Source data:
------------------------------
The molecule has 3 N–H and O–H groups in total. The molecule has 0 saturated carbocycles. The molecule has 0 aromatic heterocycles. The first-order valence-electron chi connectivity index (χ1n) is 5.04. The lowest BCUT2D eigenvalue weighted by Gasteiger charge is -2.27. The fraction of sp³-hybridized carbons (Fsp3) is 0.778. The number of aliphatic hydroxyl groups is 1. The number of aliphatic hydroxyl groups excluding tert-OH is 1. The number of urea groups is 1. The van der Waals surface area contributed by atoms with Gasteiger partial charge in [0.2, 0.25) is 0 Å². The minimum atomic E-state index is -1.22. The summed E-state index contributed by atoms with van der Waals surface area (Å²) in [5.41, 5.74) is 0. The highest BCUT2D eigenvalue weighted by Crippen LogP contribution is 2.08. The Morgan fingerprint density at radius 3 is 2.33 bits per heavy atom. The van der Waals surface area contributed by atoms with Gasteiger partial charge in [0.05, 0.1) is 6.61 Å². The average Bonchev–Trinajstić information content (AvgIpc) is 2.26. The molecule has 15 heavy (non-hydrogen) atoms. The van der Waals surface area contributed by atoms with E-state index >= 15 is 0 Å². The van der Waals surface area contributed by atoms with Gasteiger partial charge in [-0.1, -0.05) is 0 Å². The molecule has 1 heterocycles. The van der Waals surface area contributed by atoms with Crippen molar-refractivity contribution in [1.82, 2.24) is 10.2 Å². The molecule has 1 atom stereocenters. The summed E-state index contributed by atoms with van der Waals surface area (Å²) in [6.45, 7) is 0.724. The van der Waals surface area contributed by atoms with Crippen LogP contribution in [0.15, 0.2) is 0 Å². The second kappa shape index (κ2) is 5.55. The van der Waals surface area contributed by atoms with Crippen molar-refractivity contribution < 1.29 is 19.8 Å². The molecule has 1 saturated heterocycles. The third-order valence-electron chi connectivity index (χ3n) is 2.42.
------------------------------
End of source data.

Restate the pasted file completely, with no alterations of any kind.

The molecule has 3 N–H and O–H groups in total. The molecule has 0 saturated carbocycles. The molecule has 0 aromatic heterocycles. The first-order valence-electron chi connectivity index (χ1n) is 5.04. The lowest BCUT2D eigenvalue weighted by Gasteiger charge is -2.27. The fraction of sp³-hybridized carbons (Fsp3) is 0.778. The number of aliphatic hydroxyl groups is 1. The number of aliphatic hydroxyl groups excluding tert-OH is 1. The number of urea groups is 1. The van der Waals surface area contributed by atoms with Gasteiger partial charge in [0.2, 0.25) is 0 Å². The minimum atomic E-state index is -1.22. The summed E-state index contributed by atoms with van der Waals surface area (Å²) in [5.41, 5.74) is 0. The highest BCUT2D eigenvalue weighted by Crippen LogP contribution is 2.08. The Morgan fingerprint density at radius 3 is 2.33 bits per heavy atom. The van der Waals surface area contributed by atoms with Gasteiger partial charge in [0.05, 0.1) is 6.61 Å². The average Bonchev–Trinajstić information content (AvgIpc) is 2.26. The molecule has 15 heavy (non-hydrogen) atoms. The van der Waals surface area contributed by atoms with E-state index >= 15 is 0 Å². The van der Waals surface area contributed by atoms with Gasteiger partial charge in [-0.1, -0.05) is 0 Å². The molecule has 1 heterocycles. The van der Waals surface area contributed by atoms with Crippen molar-refractivity contribution in [1.82, 2.24) is 10.2 Å². The molecule has 1 atom stereocenters. The summed E-state index contributed by atoms with van der Waals surface area (Å²) in [6.45, 7) is 0.724. The van der Waals surface area contributed by atoms with Crippen LogP contribution in [0.15, 0.2) is 0 Å². The second kappa shape index (κ2) is 5.55. The van der Waals surface area contributed by atoms with Crippen molar-refractivity contribution < 1.29 is 19.8 Å². The molecule has 1 saturated heterocycles. The third-order valence-electron chi connectivity index (χ3n) is 2.42.